Latest Kaiser Health News Stories
KHN Editor-in-Chief Elisabeth Rosenthal appears on “CBS This Morning” to discuss the latest installment of the KHN-NPR Bill of the Month investigative series.
Doctors in Washington state used human body bags filled with ice and water to rapidly cool the sickest patients affected by record heat last month.
Only severely injured patients are supposed to be billed for “trauma team alert” fees that can exceed $50,000.
Two intractable failings of the U.S. health care system — addiction treatment and medical costs — come to a head in the ER, where patients desperate for addiction treatment arrive, only to find the facility may not be equipped to deal with substance use or, if they are, treatment is prohibitively expensive.
Experts say rural communities must find new models to keep emergency services afloat as more 911 calls go unanswered.
Veteran health journalist Marshall Allen has been exposing health care grifters for years. Now he’s written a book about how to fight them. Host Dan Weissmann spoke with Allen about some of the best tips from “Never Pay the First Bill: And Other Ways to Fight the Health Care System and Win.”
A college student never got an answer for what caused her intense pain, but she did get a bill that totaled $18,736 for an ER visit. She and her mom, a nurse practitioner, fought to understand all the charges.
What’s known as emergency room boarding of psychiatric patients has risen between 200% and 400% monthly in Massachusetts during the pandemic — and the problem is widespread. The CDC says emergency room visits after suicide attempts among teen girls were up 51% earlier this year as compared with 2019.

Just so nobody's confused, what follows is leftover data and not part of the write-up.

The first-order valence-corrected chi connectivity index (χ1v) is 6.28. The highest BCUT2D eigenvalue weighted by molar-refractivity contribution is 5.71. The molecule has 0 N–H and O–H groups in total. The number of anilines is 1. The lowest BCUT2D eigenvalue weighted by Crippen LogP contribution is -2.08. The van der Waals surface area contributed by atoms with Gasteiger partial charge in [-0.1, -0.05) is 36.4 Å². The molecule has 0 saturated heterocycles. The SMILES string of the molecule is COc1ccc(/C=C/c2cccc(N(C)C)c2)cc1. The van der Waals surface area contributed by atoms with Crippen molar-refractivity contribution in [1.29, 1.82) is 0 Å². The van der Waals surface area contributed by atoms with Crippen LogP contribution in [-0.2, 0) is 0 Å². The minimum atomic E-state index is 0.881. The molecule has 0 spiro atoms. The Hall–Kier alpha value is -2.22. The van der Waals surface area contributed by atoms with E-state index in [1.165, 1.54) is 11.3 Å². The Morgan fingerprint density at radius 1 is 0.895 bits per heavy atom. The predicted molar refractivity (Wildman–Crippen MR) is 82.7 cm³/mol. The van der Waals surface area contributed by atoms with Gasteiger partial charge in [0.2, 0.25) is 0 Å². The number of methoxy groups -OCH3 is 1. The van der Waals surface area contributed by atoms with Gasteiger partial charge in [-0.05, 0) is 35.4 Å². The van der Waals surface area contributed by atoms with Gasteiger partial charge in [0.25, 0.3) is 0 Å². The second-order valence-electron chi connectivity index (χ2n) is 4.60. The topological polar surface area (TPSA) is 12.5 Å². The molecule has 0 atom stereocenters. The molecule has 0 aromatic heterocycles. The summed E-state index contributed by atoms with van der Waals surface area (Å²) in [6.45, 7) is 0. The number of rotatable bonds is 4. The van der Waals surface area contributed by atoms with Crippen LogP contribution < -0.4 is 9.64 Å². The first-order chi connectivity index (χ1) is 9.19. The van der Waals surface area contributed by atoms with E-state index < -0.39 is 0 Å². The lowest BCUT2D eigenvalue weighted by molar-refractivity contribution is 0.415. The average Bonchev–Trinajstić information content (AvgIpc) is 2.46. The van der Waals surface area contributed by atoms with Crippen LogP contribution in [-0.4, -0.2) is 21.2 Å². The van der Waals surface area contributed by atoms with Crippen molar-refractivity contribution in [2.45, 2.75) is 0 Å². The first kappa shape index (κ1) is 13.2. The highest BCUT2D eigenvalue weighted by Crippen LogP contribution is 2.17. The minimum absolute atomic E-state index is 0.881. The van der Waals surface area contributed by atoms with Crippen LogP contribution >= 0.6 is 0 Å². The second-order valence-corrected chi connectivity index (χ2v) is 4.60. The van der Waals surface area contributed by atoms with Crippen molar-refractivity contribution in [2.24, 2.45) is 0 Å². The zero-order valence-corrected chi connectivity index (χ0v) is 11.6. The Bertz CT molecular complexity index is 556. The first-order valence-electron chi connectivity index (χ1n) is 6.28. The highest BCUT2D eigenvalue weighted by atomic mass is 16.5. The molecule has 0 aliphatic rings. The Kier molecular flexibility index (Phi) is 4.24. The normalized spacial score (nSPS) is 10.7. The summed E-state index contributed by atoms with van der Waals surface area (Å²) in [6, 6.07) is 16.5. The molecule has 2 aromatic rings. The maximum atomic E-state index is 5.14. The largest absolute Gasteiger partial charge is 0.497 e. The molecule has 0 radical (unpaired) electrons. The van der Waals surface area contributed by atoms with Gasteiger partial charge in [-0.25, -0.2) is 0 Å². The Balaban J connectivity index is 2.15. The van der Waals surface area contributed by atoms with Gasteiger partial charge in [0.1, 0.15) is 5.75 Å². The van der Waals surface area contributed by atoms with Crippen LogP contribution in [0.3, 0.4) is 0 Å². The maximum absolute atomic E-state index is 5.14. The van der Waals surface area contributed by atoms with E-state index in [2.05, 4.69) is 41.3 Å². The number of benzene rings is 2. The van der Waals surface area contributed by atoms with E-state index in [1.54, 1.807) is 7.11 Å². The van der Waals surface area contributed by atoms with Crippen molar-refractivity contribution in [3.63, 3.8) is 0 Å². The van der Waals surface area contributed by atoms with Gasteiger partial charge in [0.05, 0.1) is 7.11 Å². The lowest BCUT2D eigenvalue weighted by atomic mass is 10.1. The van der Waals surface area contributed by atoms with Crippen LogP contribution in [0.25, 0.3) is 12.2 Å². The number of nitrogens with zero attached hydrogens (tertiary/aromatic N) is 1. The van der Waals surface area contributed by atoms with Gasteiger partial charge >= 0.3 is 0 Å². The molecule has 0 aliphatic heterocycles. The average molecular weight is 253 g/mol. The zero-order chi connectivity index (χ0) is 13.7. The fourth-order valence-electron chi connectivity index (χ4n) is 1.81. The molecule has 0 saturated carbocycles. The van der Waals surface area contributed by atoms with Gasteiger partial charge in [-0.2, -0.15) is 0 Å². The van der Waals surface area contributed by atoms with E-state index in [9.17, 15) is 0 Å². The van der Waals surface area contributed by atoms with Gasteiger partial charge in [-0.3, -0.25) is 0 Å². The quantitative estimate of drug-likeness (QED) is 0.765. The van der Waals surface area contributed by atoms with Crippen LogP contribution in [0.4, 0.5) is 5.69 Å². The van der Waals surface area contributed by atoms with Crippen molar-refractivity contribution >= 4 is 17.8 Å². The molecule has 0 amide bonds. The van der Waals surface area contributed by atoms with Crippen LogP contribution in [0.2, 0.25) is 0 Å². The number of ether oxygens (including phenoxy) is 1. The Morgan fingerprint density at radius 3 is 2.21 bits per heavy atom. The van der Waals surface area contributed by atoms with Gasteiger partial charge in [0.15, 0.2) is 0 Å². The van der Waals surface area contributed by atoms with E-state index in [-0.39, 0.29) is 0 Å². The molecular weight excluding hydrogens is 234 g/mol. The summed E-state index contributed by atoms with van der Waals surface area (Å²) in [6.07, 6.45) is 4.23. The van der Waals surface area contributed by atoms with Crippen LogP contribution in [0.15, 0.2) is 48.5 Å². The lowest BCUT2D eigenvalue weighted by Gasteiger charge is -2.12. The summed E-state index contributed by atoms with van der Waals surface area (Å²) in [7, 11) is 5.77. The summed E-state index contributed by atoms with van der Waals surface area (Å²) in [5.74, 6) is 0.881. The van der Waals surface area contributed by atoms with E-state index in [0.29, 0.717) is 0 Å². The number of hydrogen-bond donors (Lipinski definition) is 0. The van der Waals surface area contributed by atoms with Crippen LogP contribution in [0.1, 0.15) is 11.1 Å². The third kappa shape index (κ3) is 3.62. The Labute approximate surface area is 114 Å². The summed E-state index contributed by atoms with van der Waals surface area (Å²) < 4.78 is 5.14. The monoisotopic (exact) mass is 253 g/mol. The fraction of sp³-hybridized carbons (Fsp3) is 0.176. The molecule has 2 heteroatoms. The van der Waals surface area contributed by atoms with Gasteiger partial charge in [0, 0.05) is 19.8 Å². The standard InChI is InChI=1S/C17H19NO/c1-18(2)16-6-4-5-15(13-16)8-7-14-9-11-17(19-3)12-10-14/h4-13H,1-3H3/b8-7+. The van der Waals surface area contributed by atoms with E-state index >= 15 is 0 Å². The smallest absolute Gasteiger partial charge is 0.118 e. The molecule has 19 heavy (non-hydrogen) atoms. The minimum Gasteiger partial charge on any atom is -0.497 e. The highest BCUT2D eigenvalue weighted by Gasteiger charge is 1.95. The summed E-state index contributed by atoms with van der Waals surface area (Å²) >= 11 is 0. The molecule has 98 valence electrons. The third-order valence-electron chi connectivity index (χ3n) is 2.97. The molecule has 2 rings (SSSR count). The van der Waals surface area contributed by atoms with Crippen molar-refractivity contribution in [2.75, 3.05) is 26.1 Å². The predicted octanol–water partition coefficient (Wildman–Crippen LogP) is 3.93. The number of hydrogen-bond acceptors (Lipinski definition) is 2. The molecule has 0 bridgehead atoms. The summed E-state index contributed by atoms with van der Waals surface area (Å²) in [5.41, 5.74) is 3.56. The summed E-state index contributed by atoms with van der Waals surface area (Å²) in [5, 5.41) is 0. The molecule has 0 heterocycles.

HCA charges patients an “activation fee” of up to $50,000 for trauma teams at centers located in half its 179 hospitals — and they often don’t need trauma care, an analysis of insurance claims data shows.
The state, concerned about the high cost of care at these stand-alone facilities, is offering hospitals more Medicaid money if they convert them to other uses, such as primary care or mental health centers.
Across Appalachia and the Mississippi Delta, where death rates from stroke are above the national average, routing patients from rural areas to the right level of care can be an intricate jigsaw puzzle. The closest hospital might not offer the full scope of stroke treatments, but hospitals with more advanced care could be hours away.
A lo largo de los Apalaches y del delta del Mississippi, donde las tasas de muertes por ataques cerebrales está por encima del promedio nacional, dirigir a los pacientes de áreas rurales al nivel adecuado de atención puede ser un rompecabezas intrincado. El hospital más cercano puede no ofrecer un espectro completo de tratamientos, y los centros de atención de avanzada pueden estar a horas de distancia.
The United States has undergone a cultural, definitional, practical shift on guns and what they are for.
Dr. Paloma Marin-Nevarez graduated from medical school during the pandemic. We follow the rookie doctor for her first months working at a hospital in Fresno, California, as she grapples with isolation, anti-mask rallies and an overwhelming number of deaths.
Struggling with low pay and high stress, New York paramedics and EMTs are reaching a breaking point.
More than two dozen people who have received the new covid vaccines in U.S. hospitals and health centers suffered anaphylaxis, a potentially fatal allergic reaction. While such severe reactions are rare, experts warn that the drugstores and drive-thru clinics considered integral to the vaccine rollout must be prepared.
The oxygen delivery infrastructure is crumbling under pressure in Los Angeles and other covid hot spots, jeopardizing patients’ access to precious air and limiting hospital turnover.
At least 2,900 health workers have died since the pandemic began. Many were minorities with the highest levels of patient contact.
A UCSF emergency room physician reflects on California’s response to COVID-19 and on lessons learned — or not — as the coronavirus makes its second devastating surge.
Firefighters are often thrust into front-line health emergencies. During the COVID pandemic, they’ve paid an especially high price.